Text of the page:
Lately I’ve been talking to job candidates. A lot of them.
It wasn’t so long ago that the process of hiring in my industry was pretty straightforward.
You could get a rough fix on a person’s qualifications based on a quick scan of the résumé and a careful read of his or her body of work. The vast majority of applicants fell neatly on a journalistic continuum, one whose progression was well established.
The biggest challenge was figuring out whether to draft the best athlete or try to fill an obvious weakness.
Hiring is a lot more complicated. Journalism is a lot more complicated.
Careers these days follow no standard trajectory. The digital revolution and the Great Recession have jumbled our orderly universe.
Journalists don’t just write for print. They must publish — fast — for the Web, take photos, star in their own videos and Tweet before their first cup of coffee in the morning.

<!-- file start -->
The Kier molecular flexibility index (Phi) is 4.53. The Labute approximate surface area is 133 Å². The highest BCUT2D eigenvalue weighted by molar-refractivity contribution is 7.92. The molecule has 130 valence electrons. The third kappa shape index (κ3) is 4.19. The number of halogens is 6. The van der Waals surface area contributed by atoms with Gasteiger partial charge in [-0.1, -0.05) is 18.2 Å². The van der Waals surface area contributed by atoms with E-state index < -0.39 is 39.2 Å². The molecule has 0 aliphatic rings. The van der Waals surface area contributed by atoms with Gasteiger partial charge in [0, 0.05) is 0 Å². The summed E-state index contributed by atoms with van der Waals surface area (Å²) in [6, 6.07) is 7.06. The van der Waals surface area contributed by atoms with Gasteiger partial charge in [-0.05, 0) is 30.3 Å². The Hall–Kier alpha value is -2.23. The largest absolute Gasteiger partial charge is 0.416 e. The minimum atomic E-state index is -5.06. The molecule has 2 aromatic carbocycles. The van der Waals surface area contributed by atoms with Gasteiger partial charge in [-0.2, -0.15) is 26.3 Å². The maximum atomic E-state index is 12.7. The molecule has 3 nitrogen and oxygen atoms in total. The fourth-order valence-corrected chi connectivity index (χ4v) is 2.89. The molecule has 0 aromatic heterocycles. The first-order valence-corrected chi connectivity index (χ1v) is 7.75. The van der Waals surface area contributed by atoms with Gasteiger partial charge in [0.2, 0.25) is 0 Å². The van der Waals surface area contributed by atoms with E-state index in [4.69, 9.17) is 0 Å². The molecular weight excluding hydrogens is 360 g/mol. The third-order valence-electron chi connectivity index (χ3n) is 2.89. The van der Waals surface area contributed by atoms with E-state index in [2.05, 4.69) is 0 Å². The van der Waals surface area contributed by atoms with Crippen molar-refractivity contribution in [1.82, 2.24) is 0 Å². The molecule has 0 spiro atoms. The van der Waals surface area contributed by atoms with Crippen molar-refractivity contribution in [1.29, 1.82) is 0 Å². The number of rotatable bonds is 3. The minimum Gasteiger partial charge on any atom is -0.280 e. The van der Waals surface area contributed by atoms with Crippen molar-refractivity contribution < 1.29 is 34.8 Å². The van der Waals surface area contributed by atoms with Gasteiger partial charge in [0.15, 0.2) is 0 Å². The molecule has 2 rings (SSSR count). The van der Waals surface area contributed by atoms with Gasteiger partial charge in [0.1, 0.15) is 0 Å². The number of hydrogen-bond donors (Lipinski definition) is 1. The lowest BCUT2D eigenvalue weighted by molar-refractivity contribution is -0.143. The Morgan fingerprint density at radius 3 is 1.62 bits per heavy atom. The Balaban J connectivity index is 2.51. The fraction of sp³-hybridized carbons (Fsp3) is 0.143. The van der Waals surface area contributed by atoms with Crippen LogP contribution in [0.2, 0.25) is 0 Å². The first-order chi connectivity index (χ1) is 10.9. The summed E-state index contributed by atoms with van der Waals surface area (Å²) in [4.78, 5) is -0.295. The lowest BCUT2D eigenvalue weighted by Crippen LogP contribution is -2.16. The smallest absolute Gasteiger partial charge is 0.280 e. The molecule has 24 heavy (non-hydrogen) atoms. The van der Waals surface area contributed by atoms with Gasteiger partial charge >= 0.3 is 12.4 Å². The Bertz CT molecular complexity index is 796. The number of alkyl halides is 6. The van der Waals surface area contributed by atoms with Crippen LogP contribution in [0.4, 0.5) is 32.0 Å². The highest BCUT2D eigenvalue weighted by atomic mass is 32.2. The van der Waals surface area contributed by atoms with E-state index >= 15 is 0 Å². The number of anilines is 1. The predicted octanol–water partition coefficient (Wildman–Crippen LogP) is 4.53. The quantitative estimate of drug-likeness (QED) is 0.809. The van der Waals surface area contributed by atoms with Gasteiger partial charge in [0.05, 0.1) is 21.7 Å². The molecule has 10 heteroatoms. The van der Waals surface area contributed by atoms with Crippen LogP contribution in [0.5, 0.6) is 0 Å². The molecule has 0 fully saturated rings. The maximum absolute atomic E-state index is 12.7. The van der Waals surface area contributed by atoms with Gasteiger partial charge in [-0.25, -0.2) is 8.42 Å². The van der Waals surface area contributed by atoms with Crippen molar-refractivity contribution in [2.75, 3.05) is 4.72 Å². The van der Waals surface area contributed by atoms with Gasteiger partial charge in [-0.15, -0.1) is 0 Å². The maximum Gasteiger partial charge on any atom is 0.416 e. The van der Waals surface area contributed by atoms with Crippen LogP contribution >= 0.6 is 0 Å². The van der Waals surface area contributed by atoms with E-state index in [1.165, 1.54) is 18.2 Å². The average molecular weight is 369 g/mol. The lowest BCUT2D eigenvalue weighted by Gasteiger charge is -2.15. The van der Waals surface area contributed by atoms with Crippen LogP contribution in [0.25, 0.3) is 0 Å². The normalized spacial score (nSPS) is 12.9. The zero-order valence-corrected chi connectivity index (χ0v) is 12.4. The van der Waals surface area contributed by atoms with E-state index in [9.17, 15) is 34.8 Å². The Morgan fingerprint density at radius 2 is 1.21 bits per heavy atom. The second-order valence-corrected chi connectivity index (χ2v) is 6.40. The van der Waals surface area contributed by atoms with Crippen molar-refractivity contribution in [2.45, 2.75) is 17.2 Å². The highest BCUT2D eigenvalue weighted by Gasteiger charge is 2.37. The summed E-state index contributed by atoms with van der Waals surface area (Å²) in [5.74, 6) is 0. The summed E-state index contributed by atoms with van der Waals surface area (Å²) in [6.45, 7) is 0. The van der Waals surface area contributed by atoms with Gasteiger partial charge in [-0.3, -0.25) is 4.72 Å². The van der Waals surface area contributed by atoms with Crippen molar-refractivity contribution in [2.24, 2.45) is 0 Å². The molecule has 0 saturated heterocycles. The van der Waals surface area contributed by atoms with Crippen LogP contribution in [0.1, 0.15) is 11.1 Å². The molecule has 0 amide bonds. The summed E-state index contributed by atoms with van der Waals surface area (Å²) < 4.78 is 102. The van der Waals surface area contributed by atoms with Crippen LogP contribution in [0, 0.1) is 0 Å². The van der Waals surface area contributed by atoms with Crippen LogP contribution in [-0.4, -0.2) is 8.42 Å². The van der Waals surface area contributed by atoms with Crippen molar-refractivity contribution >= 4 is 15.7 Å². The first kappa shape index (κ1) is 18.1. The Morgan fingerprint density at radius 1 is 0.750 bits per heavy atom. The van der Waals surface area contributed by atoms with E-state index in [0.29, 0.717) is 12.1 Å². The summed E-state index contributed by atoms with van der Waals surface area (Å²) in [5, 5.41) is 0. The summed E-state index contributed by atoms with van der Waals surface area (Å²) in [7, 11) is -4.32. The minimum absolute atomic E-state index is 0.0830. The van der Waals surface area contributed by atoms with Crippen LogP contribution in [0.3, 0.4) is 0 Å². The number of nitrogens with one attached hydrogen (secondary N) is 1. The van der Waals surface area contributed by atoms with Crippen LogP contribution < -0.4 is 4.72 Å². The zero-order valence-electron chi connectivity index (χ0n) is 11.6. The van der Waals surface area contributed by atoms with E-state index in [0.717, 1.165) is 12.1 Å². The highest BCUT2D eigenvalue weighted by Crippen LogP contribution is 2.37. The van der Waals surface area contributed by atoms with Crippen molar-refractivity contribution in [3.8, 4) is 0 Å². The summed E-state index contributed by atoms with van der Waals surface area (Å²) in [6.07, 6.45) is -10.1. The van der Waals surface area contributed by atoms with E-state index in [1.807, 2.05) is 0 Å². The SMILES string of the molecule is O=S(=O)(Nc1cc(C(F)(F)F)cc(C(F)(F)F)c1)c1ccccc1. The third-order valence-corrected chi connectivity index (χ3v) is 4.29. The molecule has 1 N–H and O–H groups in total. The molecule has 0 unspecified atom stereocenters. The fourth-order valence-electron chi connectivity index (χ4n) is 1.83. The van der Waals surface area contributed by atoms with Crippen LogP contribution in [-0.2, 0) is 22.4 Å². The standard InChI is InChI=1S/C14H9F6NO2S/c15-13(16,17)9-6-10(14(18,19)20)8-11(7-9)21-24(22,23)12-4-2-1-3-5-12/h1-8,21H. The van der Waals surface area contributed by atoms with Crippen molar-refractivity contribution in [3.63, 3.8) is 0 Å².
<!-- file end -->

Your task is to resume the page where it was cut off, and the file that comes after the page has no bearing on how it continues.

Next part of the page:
They must be familiar with search engine optimization.
Be ready to ideate.
Can you tell a story in one chart? Build a listicle?
Few can do it all, and comparing candidates is no easy task.
He wrote a prize-winning narrative. She files 14 stories a day for a blog.
Who’s more valuable?
I don’t think journalism is unique in such trade-offs. The demands for skills can rise and fall as fast as technology trends. These days, it’s easy to make a lot of bad hiring decisions if you become too focused on short-term needs. Then again, if you don’t pay attention to what’s happening now, there may be no future.
I’m not complaining. The process of sorting through what is important might not be easy, but it is essential if a business is to stay fresh and relevant. The job of talent assessment is essentially the job of figuring out where you want to go.